Egbert-Jan Lam of Netherlands-based Burojet Design Studio has designed and ‘embroidered’ Stitches Lamps, a new family of lamps for LZF.
LZF Lamps presented its New Collections 2017 at Euroluce, the International Lighting Exhibition that runs in the context of the Salone del Mobile in Milan (Italy).
Known as Stitches, veneer lengths are crafted in a traditional sewing fashion: by marking out a pattern and cutting it. Just as a dressmaker makes a dress or a tailor makes a suit, the Stitches pattern is repeated to produce an individual lamp—there are presently four lamps in the Stitches family.
Where hemming is normally used as a garment finishing technique (with the edge of a piece of cloth folded and sewn), the Stitches lamps each have a visible hemstitch. Light then shines through this hemstitching, cleverly simulating the embellished stitches found on cloth.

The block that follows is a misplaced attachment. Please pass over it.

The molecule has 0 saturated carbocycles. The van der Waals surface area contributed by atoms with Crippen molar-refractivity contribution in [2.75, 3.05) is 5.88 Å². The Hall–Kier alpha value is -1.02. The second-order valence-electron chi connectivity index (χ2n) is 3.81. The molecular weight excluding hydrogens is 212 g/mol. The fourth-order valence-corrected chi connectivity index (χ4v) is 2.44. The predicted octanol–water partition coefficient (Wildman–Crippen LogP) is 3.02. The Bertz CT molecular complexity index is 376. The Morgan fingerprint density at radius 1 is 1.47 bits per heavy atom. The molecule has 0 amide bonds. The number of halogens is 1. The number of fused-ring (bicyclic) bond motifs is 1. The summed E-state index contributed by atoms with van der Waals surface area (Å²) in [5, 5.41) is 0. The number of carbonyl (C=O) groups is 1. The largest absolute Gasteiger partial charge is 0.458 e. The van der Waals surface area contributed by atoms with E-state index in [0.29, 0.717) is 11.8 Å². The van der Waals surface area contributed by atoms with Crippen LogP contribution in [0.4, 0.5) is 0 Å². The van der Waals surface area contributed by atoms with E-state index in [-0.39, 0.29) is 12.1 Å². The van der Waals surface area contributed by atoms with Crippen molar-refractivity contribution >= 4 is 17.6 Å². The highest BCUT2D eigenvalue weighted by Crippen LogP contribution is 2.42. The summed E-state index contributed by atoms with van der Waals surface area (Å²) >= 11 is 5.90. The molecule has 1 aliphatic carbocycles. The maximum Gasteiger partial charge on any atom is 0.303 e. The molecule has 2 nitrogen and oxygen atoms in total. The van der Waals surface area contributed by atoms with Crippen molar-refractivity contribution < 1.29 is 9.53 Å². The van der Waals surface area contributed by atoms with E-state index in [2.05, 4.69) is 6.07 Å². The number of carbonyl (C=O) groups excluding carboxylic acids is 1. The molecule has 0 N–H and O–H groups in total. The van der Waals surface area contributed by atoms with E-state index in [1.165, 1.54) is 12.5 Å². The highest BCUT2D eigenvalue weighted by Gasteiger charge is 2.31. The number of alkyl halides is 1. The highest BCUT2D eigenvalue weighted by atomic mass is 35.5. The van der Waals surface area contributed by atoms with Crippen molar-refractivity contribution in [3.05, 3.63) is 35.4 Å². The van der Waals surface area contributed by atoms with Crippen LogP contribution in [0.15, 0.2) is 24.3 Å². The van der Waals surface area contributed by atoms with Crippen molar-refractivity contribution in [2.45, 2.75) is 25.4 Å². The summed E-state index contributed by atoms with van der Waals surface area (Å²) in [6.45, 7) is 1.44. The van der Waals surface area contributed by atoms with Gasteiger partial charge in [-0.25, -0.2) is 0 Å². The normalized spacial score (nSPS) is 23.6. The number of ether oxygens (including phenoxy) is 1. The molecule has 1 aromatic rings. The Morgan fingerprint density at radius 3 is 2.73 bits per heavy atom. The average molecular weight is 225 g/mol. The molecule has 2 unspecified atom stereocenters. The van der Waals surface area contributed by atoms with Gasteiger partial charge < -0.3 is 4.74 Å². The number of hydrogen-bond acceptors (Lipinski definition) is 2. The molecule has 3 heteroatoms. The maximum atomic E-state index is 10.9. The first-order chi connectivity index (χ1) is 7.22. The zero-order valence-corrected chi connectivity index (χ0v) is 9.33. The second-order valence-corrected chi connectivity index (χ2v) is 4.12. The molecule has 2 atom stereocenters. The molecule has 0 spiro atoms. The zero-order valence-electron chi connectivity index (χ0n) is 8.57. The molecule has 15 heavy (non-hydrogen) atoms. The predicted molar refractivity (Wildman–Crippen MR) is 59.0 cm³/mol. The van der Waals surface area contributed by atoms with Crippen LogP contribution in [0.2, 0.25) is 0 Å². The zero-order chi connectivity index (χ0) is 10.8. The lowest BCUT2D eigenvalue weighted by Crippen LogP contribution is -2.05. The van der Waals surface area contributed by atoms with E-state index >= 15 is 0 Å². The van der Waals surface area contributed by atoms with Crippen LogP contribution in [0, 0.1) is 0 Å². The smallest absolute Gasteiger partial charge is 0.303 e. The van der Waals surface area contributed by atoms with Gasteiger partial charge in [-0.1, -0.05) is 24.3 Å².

The method employed in creating Stitches lamps allows LZF to design and produce a variety of lamp shapes, each with its own distinct pattern. In effect, it is a relatively simple way of making a large collection of lighting. Still, the challenge lies in crafting different Stitches models from wood veneer. A fragile material, LZF is pushing the limits of wood veneer by skilfully manipulating it in a traditional sewing-like manner.
With its four original Stitches models—known as Mopti, Tombuctú, Djenné and Bamako—LZF has created an aesthetic and innovative range of handmade wood lamps. Each lamp is named after a town or city in Mali, as their shapes allude to the adobe mosques found across the West African nation. Moreover, Mali has a long history as a producer of embroidery, something embodied in Stitches.